In particular, the Memo and its lack of additional facts leave cryptocurrency taxpayers somewhat in the dark. For example, in the context of an abandonment request, no distinction is made between investors who acquire their cryptocurrency through a third-party exchange and others who do not hold their cryptocurrencies through intermediaries (that is, if an investor who holds cryptocurrency through an exchange in an exchange hosted wallet has dominance over an investor who does not hold through an intermediary). Also, and as discussed here, it is not immediately apparent how a taxpayer would affirmatively abandon their cryptocurrency without selling it, although protocols exist that allow taxpayers to transfer and then abandon their cryptocurrencies. In the context of worthlessness, the Memo does not specifically address what it means for cryptocurrency to become worthless. Presumably, the failure to find a buyer, even if the cryptocurrency is listed with a value above zero, would suggest that the cryptocurrency was in fact worthless. As a result, and in the absence of further information, a taxpayer could be faced with the worst-case scenario: holdings of cryptocurrencies with substantial losses that exist on an exchange, are listed for more than zero dollars, and for which no buyer is currently making a market. . Not only does the taxpayer have no guidance on how to abandon their cryptocurrency or claim its worthlessness, but the illiquid cryptocurrency market could mean that the taxpayer may not even be able to sell their cryptocurrency holdings and therefore recognize a loss of capital. , to the extent that its cryptocurrency is a capital asset.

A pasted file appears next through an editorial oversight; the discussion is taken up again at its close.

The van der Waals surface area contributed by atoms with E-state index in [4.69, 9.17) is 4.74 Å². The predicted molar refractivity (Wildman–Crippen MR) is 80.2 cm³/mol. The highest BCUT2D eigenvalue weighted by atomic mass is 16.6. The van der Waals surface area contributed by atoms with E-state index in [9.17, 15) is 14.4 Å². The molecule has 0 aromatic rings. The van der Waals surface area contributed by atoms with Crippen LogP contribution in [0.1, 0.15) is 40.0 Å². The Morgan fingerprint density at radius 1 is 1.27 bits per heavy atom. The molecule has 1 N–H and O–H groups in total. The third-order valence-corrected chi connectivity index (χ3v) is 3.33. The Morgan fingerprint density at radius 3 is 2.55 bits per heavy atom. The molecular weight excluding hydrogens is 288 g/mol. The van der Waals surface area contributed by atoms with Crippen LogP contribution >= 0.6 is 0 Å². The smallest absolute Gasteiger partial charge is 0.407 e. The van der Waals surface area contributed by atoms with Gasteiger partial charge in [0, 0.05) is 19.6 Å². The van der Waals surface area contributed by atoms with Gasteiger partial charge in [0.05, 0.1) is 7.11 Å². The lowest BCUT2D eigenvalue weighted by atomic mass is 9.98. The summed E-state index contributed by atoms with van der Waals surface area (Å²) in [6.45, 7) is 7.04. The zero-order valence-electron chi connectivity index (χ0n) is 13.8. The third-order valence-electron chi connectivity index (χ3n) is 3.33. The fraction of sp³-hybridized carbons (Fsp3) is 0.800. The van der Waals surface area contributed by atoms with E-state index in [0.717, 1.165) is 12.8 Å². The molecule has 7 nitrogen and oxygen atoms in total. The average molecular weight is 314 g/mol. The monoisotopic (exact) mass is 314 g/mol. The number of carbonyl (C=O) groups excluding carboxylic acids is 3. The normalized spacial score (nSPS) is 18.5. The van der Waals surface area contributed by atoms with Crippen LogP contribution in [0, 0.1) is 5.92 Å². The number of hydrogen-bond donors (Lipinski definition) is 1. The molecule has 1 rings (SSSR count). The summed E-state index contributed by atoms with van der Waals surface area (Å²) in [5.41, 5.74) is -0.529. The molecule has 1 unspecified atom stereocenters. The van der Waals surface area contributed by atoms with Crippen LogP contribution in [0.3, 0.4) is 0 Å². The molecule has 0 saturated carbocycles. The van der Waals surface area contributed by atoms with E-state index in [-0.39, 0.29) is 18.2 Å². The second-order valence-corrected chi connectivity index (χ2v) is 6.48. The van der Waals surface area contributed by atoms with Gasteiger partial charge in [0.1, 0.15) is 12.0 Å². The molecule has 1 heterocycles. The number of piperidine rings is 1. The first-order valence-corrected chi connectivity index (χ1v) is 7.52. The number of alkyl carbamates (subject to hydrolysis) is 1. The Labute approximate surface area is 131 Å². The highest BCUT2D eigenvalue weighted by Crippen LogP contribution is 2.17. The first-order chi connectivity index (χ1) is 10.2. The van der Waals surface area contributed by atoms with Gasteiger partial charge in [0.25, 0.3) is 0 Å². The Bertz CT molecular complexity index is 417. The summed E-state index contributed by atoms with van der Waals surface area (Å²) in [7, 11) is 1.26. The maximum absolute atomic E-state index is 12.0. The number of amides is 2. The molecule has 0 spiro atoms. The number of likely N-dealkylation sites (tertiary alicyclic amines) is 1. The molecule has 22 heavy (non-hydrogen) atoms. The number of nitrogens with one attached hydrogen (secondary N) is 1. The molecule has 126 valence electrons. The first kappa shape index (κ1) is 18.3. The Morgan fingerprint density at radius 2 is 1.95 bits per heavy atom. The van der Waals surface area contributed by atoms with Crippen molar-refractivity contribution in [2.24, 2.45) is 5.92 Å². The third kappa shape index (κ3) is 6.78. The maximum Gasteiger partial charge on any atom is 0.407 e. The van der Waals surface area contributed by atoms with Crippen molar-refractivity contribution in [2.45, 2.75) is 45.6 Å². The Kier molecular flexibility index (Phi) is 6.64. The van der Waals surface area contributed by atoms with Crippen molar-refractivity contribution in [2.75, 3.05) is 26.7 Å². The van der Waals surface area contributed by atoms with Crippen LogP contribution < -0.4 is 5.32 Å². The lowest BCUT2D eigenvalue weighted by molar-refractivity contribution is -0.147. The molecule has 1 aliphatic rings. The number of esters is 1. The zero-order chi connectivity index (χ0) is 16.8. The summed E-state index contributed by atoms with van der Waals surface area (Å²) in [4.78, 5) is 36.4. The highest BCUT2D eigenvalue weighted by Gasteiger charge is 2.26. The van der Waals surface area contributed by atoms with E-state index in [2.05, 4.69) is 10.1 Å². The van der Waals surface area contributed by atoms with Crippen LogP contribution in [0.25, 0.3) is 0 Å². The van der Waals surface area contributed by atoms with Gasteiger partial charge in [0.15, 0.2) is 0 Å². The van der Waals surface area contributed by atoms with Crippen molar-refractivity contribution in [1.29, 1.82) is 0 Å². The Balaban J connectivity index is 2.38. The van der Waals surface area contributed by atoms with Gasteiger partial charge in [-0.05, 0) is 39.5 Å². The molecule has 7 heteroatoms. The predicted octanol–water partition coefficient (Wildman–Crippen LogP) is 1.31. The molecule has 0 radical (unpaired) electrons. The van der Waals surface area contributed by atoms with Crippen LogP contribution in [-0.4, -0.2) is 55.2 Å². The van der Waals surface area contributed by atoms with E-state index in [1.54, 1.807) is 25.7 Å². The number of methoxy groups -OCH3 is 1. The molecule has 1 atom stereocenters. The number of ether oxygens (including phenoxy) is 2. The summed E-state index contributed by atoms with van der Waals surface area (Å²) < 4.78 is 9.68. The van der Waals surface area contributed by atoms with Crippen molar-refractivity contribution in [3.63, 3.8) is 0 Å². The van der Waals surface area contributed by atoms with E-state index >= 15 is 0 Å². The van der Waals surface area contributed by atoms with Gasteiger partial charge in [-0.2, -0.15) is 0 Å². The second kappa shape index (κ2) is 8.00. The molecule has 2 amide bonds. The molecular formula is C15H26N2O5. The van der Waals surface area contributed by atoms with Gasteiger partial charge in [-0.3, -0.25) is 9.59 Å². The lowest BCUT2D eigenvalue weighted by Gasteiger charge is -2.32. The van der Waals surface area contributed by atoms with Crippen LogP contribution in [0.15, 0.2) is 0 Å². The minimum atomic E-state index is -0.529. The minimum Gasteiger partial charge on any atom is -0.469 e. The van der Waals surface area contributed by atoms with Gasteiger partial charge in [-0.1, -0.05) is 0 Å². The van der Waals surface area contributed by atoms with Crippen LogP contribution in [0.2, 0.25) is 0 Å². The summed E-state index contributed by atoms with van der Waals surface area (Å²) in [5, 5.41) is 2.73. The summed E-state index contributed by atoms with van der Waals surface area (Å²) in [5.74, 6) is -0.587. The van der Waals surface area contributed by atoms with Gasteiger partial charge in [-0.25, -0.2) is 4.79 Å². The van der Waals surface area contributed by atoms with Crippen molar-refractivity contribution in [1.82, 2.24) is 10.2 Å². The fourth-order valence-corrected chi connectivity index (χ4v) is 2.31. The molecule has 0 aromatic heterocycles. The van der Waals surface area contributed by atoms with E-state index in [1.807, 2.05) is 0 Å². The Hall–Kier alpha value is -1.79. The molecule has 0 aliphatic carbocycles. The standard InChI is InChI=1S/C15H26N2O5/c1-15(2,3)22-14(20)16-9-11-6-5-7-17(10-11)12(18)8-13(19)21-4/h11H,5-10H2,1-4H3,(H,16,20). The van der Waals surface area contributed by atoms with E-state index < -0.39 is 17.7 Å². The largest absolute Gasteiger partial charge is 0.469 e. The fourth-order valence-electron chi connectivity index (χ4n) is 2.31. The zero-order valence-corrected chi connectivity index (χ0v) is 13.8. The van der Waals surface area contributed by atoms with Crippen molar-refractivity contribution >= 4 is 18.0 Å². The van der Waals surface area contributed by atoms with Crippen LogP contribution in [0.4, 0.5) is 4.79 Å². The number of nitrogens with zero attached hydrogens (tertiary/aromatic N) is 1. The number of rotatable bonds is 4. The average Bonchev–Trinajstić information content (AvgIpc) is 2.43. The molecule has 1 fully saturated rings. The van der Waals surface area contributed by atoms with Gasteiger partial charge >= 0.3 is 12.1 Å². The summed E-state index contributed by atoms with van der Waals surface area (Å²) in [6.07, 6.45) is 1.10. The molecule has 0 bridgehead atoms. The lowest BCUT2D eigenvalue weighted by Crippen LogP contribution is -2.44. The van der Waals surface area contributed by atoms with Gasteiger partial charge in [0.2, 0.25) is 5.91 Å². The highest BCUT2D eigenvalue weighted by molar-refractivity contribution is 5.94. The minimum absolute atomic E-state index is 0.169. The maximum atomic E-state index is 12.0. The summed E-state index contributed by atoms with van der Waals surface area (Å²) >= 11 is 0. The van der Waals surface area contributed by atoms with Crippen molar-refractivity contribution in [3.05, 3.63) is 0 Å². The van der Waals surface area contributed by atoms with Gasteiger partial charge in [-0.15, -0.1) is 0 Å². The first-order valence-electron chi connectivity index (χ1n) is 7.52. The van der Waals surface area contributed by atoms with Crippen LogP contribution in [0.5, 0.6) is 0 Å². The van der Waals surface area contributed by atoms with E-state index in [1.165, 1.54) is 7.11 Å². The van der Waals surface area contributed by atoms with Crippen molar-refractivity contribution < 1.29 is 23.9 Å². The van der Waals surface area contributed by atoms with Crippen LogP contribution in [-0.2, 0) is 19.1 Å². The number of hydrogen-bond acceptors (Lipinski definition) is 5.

All is not lost. Importantly, the Memo does not preclude some investors from claiming loss allowances for their cryptocurrency holdings and may provide helpful guidance for future fiscal years. Importantly, the Memorandum fails to address the implications of so-called theft losses (discussed further here), other than stating that theft losses would not be subject to prohibition under Section 67(g), and thus opening the theft losses as an avenue to claim a tax loss on ordinary income for the 2022 tax year to the extent applicable. Similarly, for investors who otherwise gave up their cryptocurrency in a sale or exchange in fiscal year 2022 and who presumably would be able to claim a capital loss, the Memo does not appear to limit their request for a capital loss. Finally, for future fiscal years, the Memo could provide a roadmap for taxpayers attempting to use tax losses in their cryptocurrency portfolios. Accordingly, while the Memo precludes some avenues for deducting losses, there may be additional avenues not addressed by the Memo that taxpayers may be able to use to claim a tax loss.